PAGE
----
2. etting | | #2

    Thank you, Malcolm. Yes, I was a little worried about leveling underneath the 2xs. Putting them in place after the grout is poured and leveled, as you suggest, sounds like the best idea. I made a test holder today, starting with just one nail at each end, and it held really tight. I had to tap it with a hammer to get it on, but it took only a few seconds. I was thinking about tying to the rebar only to help the bolts stay aligned, but given how tightly the holder stayed in place, I don't think it's necessary.

    No, you didn't make me worry about placing the bolts any more than I would have anyway; I'm just extremely wary of making mistakes with concrete, as they would be so hard to correct. It is good to know that some slight misplacements won't be a big deal.

    I may have a hard time getting anyone to come help me for such a short amount of time. If I have a pump operator filling the bond beam and reinforced cores, my holders with bolts and nuts inserted ready to go, and the spots where each holder with bolt will go marked on the interior side of the stem wall largely enough that some grout spillage won't cover the marks, do you think I'll have ample time to level the grout and place the holders by myself before the concrete has set too much?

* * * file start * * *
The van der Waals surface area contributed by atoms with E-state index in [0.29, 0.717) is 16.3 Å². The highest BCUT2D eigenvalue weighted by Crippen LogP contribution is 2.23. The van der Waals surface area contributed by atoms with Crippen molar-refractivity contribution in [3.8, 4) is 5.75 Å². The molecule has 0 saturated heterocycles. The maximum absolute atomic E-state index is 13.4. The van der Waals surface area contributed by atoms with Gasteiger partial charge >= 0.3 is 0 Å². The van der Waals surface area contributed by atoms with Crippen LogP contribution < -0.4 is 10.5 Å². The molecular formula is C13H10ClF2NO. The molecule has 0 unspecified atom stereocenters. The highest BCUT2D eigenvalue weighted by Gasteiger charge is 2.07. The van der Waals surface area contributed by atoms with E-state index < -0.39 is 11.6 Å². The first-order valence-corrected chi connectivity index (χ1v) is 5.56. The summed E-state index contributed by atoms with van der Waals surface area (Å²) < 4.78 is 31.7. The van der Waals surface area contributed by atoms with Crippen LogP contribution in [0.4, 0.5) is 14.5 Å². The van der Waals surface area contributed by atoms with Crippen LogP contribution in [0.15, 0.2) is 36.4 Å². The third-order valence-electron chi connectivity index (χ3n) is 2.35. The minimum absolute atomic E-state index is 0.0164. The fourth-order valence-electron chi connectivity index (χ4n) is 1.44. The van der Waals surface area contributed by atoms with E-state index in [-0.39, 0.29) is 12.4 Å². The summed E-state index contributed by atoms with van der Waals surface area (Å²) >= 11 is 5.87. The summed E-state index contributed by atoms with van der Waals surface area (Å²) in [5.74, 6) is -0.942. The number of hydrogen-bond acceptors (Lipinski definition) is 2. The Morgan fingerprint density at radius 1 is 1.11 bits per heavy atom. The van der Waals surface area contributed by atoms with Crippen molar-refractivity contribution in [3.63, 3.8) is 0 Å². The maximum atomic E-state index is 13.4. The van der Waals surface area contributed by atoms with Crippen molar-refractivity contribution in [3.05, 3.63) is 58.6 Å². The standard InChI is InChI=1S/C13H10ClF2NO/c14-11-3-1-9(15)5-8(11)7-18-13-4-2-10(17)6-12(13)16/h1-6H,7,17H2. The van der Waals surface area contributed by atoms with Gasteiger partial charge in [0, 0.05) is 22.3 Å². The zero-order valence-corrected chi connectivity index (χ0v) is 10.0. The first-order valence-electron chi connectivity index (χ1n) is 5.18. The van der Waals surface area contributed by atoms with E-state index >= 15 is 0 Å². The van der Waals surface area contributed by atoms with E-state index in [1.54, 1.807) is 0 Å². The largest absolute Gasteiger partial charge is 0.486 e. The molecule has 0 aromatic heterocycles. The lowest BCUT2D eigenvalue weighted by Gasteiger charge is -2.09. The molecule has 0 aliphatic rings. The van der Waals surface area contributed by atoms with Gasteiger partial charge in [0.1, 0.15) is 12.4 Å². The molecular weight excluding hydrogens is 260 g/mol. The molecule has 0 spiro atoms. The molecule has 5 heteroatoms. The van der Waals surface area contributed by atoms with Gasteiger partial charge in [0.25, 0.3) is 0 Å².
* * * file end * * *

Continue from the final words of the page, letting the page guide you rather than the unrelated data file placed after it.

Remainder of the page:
3. Expert Member

    Don't forget, if the worst did happen and the bolts didn't all get set, you can drill and insert them afterwards using Simpson epoxy approved for the purpose.

  4. etting | | #4

    Thanks, Malcolm. I'll ask the readymix company how quickly the grout sets around here this time of year.

  5. GBA Editor
    Martin Holladay | | #5

    If you want to use a jig to hold your anchor bolts, go ahead. Done correctly, that method works, and you end up with accurate placement of the bolts.

    Malcolm's method also works -- but his method can result in slightly weaker concrete near the bolts. Inserting the bolts displaces the large aggregate in the mix, and the displaced aggregate is replaced by watery grout. I'm not saying this is a big problem -- it usually isn't -- but seismic engineers care.

  6. etting | | #6

    Thank you, Martin. My bolt holders grab the sides of the concrete blocks tightly enough that I could set them 1" above their final positions before the grout is poured so that I can see and reach under the wood with a trowel to make sure the grout is solid and smooth and then tap them down the last inch once everything looks good. Would moving the bolts only the last inch after the grout is poured alleviate the displacement enough--or would it be better to set the holders all the way down before the pour and then just reach under the wood with a trowel to smooth the grout and eliminate any voids sight-unseen?